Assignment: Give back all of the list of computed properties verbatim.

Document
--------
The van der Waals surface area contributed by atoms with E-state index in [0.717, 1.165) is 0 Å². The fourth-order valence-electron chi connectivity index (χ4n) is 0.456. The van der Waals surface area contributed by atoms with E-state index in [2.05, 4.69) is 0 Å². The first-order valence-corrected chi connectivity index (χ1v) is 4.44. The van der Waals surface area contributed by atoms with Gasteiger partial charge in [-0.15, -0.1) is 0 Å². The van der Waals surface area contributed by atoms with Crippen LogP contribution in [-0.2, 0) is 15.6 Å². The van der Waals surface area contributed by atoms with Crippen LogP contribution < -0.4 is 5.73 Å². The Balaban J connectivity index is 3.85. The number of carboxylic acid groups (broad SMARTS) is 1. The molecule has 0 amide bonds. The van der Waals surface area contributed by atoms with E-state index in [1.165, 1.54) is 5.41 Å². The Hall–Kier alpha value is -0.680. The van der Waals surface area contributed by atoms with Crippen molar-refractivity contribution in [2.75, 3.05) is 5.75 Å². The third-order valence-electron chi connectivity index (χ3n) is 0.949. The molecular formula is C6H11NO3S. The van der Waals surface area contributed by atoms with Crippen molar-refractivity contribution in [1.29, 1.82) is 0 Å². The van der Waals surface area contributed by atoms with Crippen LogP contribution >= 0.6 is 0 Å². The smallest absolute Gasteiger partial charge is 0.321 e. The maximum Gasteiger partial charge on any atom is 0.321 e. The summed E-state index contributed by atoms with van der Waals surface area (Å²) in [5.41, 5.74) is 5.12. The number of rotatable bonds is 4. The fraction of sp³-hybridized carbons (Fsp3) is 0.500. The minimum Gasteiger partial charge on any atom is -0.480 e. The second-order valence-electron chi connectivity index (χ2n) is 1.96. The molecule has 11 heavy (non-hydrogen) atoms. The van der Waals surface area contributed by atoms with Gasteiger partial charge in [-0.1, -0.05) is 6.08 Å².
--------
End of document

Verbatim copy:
The van der Waals surface area contributed by atoms with E-state index in [0.717, 1.165) is 0 Å². The fourth-order valence-electron chi connectivity index (χ4n) is 0.456. The van der Waals surface area contributed by atoms with E-state index in [2.05, 4.69) is 0 Å². The first-order valence-corrected chi connectivity index (χ1v) is 4.44. The van der Waals surface area contributed by atoms with Gasteiger partial charge in [-0.15, -0.1) is 0 Å². The van der Waals surface area contributed by atoms with Crippen LogP contribution in [-0.2, 0) is 15.6 Å². The van der Waals surface area contributed by atoms with Crippen LogP contribution < -0.4 is 5.73 Å². The Balaban J connectivity index is 3.85. The number of carboxylic acid groups (broad SMARTS) is 1. The molecule has 0 amide bonds. The van der Waals surface area contributed by atoms with E-state index in [1.165, 1.54) is 5.41 Å². The Hall–Kier alpha value is -0.680. The van der Waals surface area contributed by atoms with Crippen molar-refractivity contribution in [2.75, 3.05) is 5.75 Å². The third-order valence-electron chi connectivity index (χ3n) is 0.949. The molecular formula is C6H11NO3S. The van der Waals surface area contributed by atoms with Crippen molar-refractivity contribution in [1.29, 1.82) is 0 Å². The van der Waals surface area contributed by atoms with Crippen LogP contribution >= 0.6 is 0 Å². The smallest absolute Gasteiger partial charge is 0.321 e. The maximum Gasteiger partial charge on any atom is 0.321 e. The summed E-state index contributed by atoms with van der Waals surface area (Å²) in [5.41, 5.74) is 5.12. The number of rotatable bonds is 4. The fraction of sp³-hybridized carbons (Fsp3) is 0.500. The minimum Gasteiger partial charge on any atom is -0.480 e. The second-order valence-electron chi connectivity index (χ2n) is 1.96. The molecule has 11 heavy (non-hydrogen) atoms. The van der Waals surface area contributed by atoms with Gasteiger partial charge in [-0.1, -0.05) is 6.08 Å².